Each year, the European Commission prepares a Country Report for each Member State within the framework of the European Semester. From the point of view of the Chamber of Labour, the current Report for Austria, which was published on 27 February 2019, includes several critical assessments by the Commission, but also contains a number of aspects, which have been raised by AK for years.
The European Commission has been generating the European Semester since 2011 in order - against the backdrop of the Financial and Economic Crisis 2008 - to improve and better coordinate the social development of the Member States. Key components of the European Semester are the annual Country Reports, from which subsequently country-specific recommendations are derived. AK EUROPA gives an overview of the most important findings of the current Report for Austria:
The Commission establishes that even though the situation on the Austrian labour market with regard to employment and participation rates has been constantly improving, there is nevertheless a substantial pay gap between men and women. This is particularly due to the fact that the share of part-time employed women in Austria is especially high. The reason given is the fact that there are not enough childcare facilities for children under three and that those that exist are unequally distributed within the country. Subsequently, women are disadvantaged in respect of pensions, which is why women over 65 are exposed to a higher risk of poverty and social exclusion than men.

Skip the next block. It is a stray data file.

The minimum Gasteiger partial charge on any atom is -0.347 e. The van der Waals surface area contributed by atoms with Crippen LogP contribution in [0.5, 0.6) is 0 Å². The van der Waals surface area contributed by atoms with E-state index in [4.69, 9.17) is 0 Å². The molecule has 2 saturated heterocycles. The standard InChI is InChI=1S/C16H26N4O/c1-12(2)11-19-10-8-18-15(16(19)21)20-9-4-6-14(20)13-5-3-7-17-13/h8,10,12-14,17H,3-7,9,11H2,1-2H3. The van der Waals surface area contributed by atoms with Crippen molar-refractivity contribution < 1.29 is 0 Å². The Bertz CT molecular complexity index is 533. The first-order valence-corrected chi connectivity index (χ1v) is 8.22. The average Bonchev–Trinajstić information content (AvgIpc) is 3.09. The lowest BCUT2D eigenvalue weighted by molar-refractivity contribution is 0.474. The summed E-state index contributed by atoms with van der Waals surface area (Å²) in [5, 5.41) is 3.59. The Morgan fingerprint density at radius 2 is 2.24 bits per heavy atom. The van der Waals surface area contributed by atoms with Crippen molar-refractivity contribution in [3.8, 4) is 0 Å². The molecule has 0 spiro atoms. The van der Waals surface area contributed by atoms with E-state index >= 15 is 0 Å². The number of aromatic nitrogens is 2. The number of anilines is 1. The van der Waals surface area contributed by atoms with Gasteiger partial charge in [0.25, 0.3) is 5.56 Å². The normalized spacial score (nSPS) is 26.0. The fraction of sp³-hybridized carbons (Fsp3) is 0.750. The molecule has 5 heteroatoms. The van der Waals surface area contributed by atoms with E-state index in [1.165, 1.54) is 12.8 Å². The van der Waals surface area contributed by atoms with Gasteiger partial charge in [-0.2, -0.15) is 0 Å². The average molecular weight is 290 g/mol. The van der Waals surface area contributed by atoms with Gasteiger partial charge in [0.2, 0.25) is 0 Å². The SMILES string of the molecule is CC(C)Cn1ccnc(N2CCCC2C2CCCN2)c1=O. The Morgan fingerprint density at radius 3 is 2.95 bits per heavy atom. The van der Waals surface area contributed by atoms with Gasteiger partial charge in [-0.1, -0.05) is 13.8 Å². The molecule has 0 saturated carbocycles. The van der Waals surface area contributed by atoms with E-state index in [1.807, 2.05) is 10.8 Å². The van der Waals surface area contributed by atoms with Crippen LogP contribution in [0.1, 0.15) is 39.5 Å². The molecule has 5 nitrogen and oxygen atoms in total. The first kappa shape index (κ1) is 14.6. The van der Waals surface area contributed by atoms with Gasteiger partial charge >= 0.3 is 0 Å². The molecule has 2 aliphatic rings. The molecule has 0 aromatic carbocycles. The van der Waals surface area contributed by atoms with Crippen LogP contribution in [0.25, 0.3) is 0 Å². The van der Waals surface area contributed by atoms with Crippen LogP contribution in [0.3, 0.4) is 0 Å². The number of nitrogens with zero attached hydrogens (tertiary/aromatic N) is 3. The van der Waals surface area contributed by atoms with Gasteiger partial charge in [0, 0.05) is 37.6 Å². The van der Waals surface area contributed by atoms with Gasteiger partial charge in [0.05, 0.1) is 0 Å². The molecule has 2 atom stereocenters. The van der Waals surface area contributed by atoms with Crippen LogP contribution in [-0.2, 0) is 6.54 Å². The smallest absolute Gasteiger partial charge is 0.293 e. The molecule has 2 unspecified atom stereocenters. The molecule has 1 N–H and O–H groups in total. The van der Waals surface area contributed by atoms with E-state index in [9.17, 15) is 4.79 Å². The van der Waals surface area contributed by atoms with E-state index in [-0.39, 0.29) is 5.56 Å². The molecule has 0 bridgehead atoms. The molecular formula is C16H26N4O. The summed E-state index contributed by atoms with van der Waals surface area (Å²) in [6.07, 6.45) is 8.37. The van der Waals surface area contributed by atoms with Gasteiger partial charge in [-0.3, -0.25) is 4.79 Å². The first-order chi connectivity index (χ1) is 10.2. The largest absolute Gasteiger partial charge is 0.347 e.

The Commission confirms that Austria with regard to pension expenditure continues to be a “medium risk” for the sustainability based on public finance. Hence, it assumes that public expenditure for pensions will have risen from 13.8 % to 14.3 % by 2070. Even though it only calls this rise moderate, it however already regards Austria as a country having the highest pension rates. The European Commission had already taken this view in previous years, which led among other to its proposal that Austria - within the scope of the country-specific recommendations - would raise the legal retirement age. From the point of view of the Chamber of Labour, this recommendation must be clearly rejected, as an active labour market policy can increase the employment rate, thereby ensuring more contributors to the pension system, which in turn secures the latter in the long run.
Integration of the social partners
The Commission also comments on the integration of social partners in Austria: hence, it states that the new government “has put the established system of social dialogue and integrating social partners in the decision-making process to the test”. It conforms that the Austrian social partners have the “proven capability” to contribute to a balanced socio-economic development. The Commission voices concerns whether the social partners were adequately integrating in developing the reforms, which were implemented over recent months.